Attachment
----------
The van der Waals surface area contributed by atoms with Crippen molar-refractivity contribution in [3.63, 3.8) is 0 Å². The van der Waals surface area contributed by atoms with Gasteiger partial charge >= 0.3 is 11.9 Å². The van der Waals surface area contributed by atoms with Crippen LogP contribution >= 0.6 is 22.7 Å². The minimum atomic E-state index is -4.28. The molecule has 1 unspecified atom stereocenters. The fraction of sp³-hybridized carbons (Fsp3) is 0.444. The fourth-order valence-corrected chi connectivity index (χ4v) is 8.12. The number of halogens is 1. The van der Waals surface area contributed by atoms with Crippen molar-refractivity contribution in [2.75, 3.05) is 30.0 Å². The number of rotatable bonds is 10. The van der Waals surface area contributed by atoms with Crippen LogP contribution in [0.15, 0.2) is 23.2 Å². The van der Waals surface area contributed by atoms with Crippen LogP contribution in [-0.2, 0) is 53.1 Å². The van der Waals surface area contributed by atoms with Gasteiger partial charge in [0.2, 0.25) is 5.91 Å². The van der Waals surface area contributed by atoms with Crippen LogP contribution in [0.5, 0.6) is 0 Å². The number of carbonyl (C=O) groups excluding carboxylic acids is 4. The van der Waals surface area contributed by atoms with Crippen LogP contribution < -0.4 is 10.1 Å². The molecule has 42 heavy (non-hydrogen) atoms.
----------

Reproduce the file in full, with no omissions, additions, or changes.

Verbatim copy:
The van der Waals surface area contributed by atoms with Crippen molar-refractivity contribution in [3.63, 3.8) is 0 Å². The van der Waals surface area contributed by atoms with Gasteiger partial charge >= 0.3 is 11.9 Å². The van der Waals surface area contributed by atoms with Crippen LogP contribution >= 0.6 is 22.7 Å². The minimum atomic E-state index is -4.28. The molecule has 1 unspecified atom stereocenters. The fraction of sp³-hybridized carbons (Fsp3) is 0.444. The fourth-order valence-corrected chi connectivity index (χ4v) is 8.12. The number of halogens is 1. The van der Waals surface area contributed by atoms with Crippen molar-refractivity contribution in [2.75, 3.05) is 30.0 Å². The number of rotatable bonds is 10. The van der Waals surface area contributed by atoms with Crippen LogP contribution in [0.15, 0.2) is 23.2 Å². The van der Waals surface area contributed by atoms with Crippen LogP contribution in [-0.2, 0) is 53.1 Å². The van der Waals surface area contributed by atoms with Gasteiger partial charge in [0.2, 0.25) is 5.91 Å². The van der Waals surface area contributed by atoms with Crippen LogP contribution in [0.5, 0.6) is 0 Å². The number of carbonyl (C=O) groups excluding carboxylic acids is 4. The van der Waals surface area contributed by atoms with Crippen LogP contribution < -0.4 is 10.1 Å². The molecule has 42 heavy (non-hydrogen) atoms.